IT WAS SUCH a simple concept: Instead of this crazy spectacle of having people run separate campaigns to serve on gubernatorial death-watch, let the candidates for governor pick their own running mates, just like the candidates for president pick their running mates.
When the Legislature finally let voters amend the constitution to do that, we did, overwhelmingly. That was six years ago.
It took the Legislature two years just to ratify that decision, which is supposed to take effect this year. A year and a half later, when then-Gov. Nikki Haley was about to leave her post to then-Lt. Gov. Henry McMaster, we discovered that the ratification legislation had been inartfully drafted. So inartfully that the Supreme Court had to intervene to decree that, no, the amended constitution did not actually mean that the governor could already fill vacancies in the office of lieutenant governor even before he could pick his running mate, even though it says that. And in so doing, the court prevented a host of horribles that hyperventilating lawmakers had feared with a different ruling.
And that was the easy part.
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The House and Senate still had to agree on how the running mates would be picked — and what would happen to all sorts of laws that were written when we had a separately elected lieutenant governor rather than one who is essentially an appendage of the governor.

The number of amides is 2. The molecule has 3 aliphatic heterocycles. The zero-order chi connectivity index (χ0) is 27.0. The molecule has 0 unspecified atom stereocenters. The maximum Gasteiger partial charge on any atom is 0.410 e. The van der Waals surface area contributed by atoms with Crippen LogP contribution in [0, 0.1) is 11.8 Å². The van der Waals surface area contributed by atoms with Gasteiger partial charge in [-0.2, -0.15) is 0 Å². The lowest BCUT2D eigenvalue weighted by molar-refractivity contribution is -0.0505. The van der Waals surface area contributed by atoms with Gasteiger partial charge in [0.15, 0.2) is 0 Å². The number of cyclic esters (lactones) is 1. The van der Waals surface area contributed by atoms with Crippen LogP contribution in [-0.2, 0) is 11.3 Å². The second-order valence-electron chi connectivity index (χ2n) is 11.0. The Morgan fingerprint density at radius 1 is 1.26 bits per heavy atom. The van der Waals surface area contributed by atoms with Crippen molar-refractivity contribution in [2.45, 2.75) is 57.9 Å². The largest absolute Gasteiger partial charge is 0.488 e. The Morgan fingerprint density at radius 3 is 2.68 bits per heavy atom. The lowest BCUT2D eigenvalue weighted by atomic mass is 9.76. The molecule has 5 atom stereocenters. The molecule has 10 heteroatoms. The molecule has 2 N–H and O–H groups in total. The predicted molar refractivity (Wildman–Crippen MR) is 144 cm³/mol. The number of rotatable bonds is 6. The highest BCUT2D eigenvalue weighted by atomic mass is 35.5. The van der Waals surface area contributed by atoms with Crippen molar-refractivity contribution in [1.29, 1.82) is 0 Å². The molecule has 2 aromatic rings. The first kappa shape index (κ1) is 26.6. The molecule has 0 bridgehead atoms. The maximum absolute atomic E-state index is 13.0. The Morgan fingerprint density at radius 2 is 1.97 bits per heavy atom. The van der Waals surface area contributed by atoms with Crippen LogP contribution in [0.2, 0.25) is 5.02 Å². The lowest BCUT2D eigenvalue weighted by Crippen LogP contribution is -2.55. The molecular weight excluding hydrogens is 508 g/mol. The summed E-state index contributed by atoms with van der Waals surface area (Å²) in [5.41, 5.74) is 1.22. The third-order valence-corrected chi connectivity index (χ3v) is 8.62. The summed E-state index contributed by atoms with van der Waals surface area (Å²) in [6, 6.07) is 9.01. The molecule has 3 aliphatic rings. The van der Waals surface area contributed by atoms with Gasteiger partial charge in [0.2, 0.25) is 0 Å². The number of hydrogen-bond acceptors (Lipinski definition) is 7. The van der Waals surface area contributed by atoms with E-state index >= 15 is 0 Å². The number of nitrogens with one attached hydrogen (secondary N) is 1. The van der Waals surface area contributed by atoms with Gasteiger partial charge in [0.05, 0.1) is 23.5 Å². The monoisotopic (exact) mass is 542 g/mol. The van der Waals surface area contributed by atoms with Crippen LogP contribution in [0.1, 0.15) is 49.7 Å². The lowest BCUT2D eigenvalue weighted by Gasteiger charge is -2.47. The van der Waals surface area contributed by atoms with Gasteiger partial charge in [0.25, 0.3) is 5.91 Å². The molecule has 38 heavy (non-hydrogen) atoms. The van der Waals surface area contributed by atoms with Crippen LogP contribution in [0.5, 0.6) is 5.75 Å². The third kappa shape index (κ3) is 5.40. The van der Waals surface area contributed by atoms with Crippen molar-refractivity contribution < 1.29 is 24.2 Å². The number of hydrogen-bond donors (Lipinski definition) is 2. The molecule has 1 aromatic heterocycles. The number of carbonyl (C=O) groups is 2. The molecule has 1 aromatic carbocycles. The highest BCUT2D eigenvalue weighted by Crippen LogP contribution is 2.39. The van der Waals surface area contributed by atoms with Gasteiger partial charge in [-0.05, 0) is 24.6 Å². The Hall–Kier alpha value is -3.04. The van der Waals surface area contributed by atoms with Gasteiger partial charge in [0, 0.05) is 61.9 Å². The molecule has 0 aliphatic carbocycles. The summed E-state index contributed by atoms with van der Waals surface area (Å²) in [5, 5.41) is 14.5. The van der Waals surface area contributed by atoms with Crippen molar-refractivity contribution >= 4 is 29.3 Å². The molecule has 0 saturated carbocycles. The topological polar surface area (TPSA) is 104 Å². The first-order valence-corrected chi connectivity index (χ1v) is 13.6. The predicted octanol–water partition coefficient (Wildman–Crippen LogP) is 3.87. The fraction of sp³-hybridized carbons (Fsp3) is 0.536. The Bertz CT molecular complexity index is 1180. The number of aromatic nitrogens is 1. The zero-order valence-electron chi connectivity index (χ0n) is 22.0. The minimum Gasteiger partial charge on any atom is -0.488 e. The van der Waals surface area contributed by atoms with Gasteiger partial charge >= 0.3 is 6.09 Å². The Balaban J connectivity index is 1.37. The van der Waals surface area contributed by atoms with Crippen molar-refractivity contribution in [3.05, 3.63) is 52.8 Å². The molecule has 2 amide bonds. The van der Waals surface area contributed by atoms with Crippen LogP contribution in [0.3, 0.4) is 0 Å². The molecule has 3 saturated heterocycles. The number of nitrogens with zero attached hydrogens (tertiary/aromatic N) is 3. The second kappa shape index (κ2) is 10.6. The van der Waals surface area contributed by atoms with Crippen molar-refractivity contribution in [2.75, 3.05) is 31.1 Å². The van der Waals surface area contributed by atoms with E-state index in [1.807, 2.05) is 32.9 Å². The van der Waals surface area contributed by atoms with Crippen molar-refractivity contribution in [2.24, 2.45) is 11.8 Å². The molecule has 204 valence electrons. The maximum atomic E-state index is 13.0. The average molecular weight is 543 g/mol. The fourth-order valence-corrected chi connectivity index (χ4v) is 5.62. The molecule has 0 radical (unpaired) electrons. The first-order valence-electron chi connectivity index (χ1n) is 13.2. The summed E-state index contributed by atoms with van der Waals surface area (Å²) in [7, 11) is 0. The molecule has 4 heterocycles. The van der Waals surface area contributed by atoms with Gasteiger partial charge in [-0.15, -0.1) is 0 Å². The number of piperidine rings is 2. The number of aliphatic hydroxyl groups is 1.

Amazingly, they agreed on nearly all of those changes, from abolishing many positions that lieutenant governors fill on state boards to decreeing that they would have whatever duties the governor assigned them. Most importantly, they agreed that gubernatorial nominees would pick their running mates after they win their party nominations, that the gubernatorial nominees’ names would not appear on the ballot if they did not designate running mates and that, no, the lieutenant governor candidate could not raise campaign funds independently of the gubernatorial campaign.
(The worst agreement: turning the Office on Aging into a freestanding Department of Aging, and bringing the number of stand-alone state agencies to about 53 million. Rather than making it part of the Department of Social Services, or some other related agency, as it should be.)
Nine months after the House and Senate both passed a bill spelling out the rules, it remains stuck in a House-Senate conference committee.
Yet nine months after the House and Senate both passed it, S.107 remains stuck in a House-Senate conference committee. The problem? The House tacked on an unrelated amendment to raise the pay for all statewide elected officers and judges.
Technically, what the House did is probably not unconstitutional bobtailing, at least not entirely so. The pay for those officers is set in state law, and the House bill raises the lieutenant governor’s pay, which is a legitimate change to include in a bill that changes how that person is elected. And if a bill raises the lieutenant governor’s pay, it is certainly germane to raise the pay for those other officers, which is set in the same section of state law. The judges’ pay is a bit iffier, but not clearly across the line.